China without any doubt is the largest holder of gold on the planet. It is for this reason China now has the ability to “price” gold wherever they want to. In other words, China can mark the price of gold to moon which will do several things. It will make them the wealthiest nation on the planet while at the same time making it extremely expensive and difficult for anyone to catch up by amassing their own gold horde.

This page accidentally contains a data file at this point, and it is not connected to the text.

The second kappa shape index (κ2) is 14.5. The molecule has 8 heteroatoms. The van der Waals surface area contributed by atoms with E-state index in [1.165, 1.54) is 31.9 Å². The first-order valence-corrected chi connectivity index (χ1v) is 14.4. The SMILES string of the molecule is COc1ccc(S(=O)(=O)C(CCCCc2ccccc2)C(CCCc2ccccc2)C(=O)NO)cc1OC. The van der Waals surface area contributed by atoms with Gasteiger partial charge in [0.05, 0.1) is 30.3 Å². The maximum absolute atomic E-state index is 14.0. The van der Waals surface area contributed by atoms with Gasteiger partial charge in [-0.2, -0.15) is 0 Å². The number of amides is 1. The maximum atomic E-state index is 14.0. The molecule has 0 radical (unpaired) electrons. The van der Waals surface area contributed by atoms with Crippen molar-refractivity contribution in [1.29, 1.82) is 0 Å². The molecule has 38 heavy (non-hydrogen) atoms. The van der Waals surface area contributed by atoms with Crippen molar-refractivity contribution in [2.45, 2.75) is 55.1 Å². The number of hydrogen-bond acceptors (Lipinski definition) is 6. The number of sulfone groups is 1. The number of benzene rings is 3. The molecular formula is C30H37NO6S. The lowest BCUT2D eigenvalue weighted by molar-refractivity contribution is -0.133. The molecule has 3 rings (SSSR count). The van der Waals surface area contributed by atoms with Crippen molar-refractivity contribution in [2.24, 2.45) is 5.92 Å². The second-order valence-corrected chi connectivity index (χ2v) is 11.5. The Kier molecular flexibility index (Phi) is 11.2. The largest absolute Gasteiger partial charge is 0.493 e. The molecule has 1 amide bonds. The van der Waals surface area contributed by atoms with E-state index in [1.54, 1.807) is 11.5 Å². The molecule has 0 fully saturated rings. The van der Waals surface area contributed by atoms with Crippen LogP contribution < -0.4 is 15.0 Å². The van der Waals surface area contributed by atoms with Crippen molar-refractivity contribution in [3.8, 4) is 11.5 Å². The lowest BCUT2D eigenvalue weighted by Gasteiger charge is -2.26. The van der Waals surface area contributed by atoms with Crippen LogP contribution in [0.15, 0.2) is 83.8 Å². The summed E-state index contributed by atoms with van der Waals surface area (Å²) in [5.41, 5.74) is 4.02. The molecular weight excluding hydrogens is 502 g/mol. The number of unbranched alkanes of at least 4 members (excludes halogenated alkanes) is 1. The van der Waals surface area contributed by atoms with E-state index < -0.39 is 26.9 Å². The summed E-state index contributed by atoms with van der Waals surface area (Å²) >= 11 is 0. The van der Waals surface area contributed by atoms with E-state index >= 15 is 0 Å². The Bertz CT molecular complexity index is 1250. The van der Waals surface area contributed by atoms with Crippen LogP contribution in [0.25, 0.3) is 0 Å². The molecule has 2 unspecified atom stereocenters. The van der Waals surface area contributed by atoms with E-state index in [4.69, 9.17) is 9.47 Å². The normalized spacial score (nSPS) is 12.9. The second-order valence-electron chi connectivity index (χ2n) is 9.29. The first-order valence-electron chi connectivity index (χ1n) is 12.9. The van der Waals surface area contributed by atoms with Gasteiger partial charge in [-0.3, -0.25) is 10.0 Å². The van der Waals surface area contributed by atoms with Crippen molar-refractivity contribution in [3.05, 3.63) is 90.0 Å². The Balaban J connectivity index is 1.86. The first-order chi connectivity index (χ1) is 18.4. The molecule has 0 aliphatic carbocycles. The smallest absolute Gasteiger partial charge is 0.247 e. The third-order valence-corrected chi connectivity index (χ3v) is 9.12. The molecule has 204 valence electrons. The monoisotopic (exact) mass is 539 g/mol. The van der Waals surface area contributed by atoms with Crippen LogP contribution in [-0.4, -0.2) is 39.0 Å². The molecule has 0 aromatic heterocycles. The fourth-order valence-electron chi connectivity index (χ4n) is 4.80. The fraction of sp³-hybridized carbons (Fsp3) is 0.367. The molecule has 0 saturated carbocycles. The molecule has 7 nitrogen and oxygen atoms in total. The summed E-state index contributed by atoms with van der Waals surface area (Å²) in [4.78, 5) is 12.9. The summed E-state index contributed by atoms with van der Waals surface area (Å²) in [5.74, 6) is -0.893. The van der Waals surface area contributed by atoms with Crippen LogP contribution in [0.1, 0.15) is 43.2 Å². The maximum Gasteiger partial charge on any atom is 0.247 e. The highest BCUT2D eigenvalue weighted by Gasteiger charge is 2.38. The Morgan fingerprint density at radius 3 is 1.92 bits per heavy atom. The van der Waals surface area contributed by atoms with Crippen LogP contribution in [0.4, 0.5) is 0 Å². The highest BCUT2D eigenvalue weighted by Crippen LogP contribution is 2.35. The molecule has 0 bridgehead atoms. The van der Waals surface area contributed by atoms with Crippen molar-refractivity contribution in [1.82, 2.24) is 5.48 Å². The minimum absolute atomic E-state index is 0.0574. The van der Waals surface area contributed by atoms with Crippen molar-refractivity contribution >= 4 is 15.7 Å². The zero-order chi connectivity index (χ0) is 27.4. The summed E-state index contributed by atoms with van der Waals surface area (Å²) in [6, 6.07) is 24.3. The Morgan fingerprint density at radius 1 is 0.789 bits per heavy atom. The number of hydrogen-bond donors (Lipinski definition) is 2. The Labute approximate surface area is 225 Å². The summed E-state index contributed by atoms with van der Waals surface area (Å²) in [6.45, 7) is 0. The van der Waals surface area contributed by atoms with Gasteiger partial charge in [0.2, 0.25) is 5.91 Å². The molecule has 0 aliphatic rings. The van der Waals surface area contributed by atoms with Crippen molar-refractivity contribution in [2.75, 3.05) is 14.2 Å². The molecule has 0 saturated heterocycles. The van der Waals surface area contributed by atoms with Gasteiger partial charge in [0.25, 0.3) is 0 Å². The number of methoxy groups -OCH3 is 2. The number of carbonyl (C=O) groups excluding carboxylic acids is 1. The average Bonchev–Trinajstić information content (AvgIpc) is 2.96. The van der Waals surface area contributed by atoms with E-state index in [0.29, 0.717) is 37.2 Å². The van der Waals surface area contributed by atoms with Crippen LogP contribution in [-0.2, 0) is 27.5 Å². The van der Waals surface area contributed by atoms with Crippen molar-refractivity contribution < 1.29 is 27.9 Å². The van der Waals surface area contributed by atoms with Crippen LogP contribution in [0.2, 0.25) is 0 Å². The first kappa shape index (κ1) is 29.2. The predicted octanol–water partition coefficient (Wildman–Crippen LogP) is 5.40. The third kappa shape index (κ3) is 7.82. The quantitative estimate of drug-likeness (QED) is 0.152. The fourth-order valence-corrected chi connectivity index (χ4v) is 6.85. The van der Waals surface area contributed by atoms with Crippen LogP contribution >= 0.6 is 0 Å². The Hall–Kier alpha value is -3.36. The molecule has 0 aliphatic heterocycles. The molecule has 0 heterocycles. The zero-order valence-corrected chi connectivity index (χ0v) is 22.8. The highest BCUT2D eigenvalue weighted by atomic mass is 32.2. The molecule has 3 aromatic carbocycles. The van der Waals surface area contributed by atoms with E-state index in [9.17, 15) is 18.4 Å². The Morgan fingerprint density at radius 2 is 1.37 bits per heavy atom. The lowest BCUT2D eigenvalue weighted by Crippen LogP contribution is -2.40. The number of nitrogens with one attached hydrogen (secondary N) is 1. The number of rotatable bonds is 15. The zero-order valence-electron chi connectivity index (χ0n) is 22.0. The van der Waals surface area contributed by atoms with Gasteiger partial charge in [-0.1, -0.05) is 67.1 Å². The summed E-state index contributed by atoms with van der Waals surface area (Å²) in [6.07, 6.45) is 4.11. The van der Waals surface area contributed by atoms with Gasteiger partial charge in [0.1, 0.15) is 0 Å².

International oil trade is the crux of the issue. For decades, the world’s largest oil importers have paid for oil using the petrodollar, which supports the dollar’s value and fuels U.S. government deficit spending (primarily because the petrodollar is backed by treasuries). But now, China is looking to upset the current petrodollar system by introducing gold-backed “petroyuan” oil futures contracts. And since China is the largest importer of oil globally, this massive shift away from the petrodollar could be bad news for the U.S. but it could be great news for gold owners. Building the petroyuan in June, China took the first step towards overturning the petrodollar by establishing a direct-trade relationship with Russia allowing for oil purchases to be made strictly in Yuan. And just like that, the petroyuan was born. Not long after China’s new deal with Russia, Chinese officials began negotiations for a similar agreement with Saudi Arabia. But the discussion didn’t flow as smoothly as it did with Russia. That’s why China is taking things one step further with these new gold-backed futures contract. Gold solves petroyuan concerns Russia welcomed the petroyyuan with open arms. But other big oil exporters haven’t been as keen to embrace it. Despite rising concerns around the U.S. dollar’s stability and viability, the Yuan is still too illiquid and unestablised globally in comparison, causing many exporters to shy away from accepting it. But China has an ingenious way to solve this problem: simply back the petroyuan with gold. By introducing these new petrouan oil futures contracts that are convertible to gold, China is effectively negating exporters’ fears of accepting the Yuan as trade payment.